"That which we call a rose
By any other name would smell as sweet."
Sometimes a name becomes so synonymous with an experience that merely mentioning it immediately evokes sense memories from the past. When I heard back in January that the Big Egg would be re-opening its doors under new management, I was both excited and leery. At the time, I had just experienced what the owners of the newly re-opened Euclid Tavern had done to both the interior of the bar and the menu itself. Suffice it to say, I was wholly unimpressed. Not so much because I expected the revamped "Euc" to be exactly like the one from my college days, but because the food was just, well, bad. In fact, my dining companions at the time who were both contemporaries of mine at Case Western also agreed that not only did the new "Euc" not succeed in capturing the essence of the old "Euc", but whomever was running the kitchen needed a serious lesson in how to make tasty food. But enough about the Euclid Tavern.
The Big Egg, located at the corner of West 52nd and Detroit near downtown Cleveland, had been a staple of late-night, post-drinking pit stops for a number of years while in college. We always managed to convince one of our friends to remain sober enough while out at the bars to drive us there afterward with the promise of a free meal. Considering how cheap the food was back in the early nineties, this wasn't exactly an expensive offer to make. Heck, even I volunteered to get a few free meals by sobering up in time for the bars to close.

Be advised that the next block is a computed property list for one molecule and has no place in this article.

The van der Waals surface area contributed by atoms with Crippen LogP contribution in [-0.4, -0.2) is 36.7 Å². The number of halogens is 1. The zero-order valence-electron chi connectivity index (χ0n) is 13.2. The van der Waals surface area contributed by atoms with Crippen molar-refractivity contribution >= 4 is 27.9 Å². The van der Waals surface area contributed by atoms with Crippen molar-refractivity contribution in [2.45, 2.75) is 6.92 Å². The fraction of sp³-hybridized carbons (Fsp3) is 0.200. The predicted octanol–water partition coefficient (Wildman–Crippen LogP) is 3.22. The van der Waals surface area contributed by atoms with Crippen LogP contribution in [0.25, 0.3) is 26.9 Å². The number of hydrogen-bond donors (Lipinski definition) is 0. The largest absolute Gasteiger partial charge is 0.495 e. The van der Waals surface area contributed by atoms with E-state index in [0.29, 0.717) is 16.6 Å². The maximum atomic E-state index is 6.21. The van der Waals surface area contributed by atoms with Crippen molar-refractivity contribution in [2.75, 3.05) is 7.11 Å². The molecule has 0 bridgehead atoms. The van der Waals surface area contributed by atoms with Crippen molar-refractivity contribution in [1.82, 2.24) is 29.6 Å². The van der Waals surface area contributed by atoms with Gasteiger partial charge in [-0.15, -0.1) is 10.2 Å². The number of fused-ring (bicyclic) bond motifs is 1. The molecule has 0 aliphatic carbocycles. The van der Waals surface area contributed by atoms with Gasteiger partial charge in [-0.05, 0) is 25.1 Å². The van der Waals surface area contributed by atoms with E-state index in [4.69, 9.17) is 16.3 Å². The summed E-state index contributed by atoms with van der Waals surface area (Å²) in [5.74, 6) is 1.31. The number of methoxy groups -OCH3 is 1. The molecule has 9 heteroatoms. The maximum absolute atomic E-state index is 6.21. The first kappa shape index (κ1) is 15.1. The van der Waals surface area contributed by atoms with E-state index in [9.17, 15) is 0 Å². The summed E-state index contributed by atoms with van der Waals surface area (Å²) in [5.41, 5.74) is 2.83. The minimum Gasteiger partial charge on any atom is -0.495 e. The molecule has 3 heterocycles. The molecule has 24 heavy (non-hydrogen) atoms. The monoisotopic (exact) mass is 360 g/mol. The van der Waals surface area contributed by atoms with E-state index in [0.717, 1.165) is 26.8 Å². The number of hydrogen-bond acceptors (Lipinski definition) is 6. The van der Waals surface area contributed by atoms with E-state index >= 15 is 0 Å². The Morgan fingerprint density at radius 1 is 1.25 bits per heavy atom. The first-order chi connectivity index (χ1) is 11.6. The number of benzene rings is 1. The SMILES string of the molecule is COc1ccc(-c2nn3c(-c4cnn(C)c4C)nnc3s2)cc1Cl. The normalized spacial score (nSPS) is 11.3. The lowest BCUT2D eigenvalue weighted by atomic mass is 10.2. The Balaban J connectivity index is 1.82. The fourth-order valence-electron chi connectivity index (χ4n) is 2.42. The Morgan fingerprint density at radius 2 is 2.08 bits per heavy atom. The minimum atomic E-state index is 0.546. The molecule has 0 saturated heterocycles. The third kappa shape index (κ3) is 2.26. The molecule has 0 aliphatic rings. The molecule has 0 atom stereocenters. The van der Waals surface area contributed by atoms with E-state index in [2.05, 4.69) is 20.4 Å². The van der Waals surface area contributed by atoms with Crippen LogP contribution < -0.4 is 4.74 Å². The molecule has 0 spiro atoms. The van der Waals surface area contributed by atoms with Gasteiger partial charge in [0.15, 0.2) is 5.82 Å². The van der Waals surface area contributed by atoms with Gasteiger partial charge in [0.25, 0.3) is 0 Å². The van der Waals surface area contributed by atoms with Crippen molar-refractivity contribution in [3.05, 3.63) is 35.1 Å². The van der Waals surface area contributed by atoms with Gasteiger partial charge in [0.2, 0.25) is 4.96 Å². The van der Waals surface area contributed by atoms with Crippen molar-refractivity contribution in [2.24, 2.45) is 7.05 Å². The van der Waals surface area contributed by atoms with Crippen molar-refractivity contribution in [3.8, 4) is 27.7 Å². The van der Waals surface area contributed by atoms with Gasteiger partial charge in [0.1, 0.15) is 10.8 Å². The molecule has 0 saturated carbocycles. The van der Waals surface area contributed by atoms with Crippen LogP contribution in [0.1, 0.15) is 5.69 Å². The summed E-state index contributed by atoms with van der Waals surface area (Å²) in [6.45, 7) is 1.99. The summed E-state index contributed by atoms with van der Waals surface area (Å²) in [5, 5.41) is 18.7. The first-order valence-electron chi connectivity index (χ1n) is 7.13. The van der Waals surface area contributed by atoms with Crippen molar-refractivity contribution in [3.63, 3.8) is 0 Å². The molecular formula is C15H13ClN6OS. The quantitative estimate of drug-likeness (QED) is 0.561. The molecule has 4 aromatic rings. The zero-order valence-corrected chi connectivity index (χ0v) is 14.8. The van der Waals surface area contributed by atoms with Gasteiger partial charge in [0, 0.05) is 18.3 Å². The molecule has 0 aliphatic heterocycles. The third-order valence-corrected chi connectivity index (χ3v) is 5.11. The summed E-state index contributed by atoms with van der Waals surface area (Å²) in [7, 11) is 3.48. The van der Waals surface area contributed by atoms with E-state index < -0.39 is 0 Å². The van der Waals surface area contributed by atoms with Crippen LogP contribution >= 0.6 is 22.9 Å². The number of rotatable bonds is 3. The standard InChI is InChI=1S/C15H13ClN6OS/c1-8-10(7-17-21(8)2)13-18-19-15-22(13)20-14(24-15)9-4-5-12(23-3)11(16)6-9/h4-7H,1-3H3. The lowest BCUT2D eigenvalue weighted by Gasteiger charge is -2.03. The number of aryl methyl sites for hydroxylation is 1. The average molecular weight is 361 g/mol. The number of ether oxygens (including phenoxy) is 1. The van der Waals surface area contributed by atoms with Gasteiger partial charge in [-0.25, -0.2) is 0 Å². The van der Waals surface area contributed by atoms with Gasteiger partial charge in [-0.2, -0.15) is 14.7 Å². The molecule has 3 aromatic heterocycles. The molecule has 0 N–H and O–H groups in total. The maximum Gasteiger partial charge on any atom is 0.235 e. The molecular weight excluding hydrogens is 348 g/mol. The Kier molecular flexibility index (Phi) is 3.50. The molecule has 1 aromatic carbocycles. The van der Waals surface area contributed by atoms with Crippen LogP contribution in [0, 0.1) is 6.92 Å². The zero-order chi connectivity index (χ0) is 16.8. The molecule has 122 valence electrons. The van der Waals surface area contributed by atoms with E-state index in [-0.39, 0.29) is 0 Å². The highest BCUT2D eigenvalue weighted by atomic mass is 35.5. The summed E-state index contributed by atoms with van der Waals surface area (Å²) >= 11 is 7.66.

The Big Egg was one of those places you went to at 3 am not because the food was excellent or the atmosphere was refined. Let's be honest with ourselves, gentle reader, and call a spade a spade. We were there because we were hungry, the food was cheap, and the coffee was neverending. It helped that there were a whole cast of characters who worked there that made a visit as much about being entertained as getting fed. The waitresses were a trip ... they'd serve you that initial cup 'o Joe and then disappear for what seemed like an eternity. In desperation, a guest would often get up and walk over to the coffee pot station to pick up a freshly brewed pot. Walking around various tables refreshing peoples' cups was a wonderful way to share a little love with fellow diners. Hopefully you returned the now empty pot to its roost before the waitress walked around the corner, lest you suffer the talkin'-to that it was her job and not yours to refill coffee cups. "Well," you'd hear them stammer, "you were gone and we needed a refill."
Sadly, or depending on how you look at it, not-so-sadly, the health board shut the Big Egg down after I graduated from Case. Hell, we all knew it was bound to happen. While I personally never saw any creepy-crawly critters during my visits, I wasn't exactly in the clearest of mindsets while gracing their doorstep. I think it may have reopened once after that initial shutdown, but eventually, the original owners sold it off. Several restaurants (one of them Vietnamese in fact) opened up in the same spot, but nothing ever seemed to catch on. Earlier this year, I got a whiff of the fact that someone was going to open up a diner-style restaurant in the old Big Egg space and actually call it the Big Egg (Big Egg Family Restaurant to be more specific). With hours that were more suitable to us older, respectable folk, I figured that the rag-tag cowboy days of old were long gone.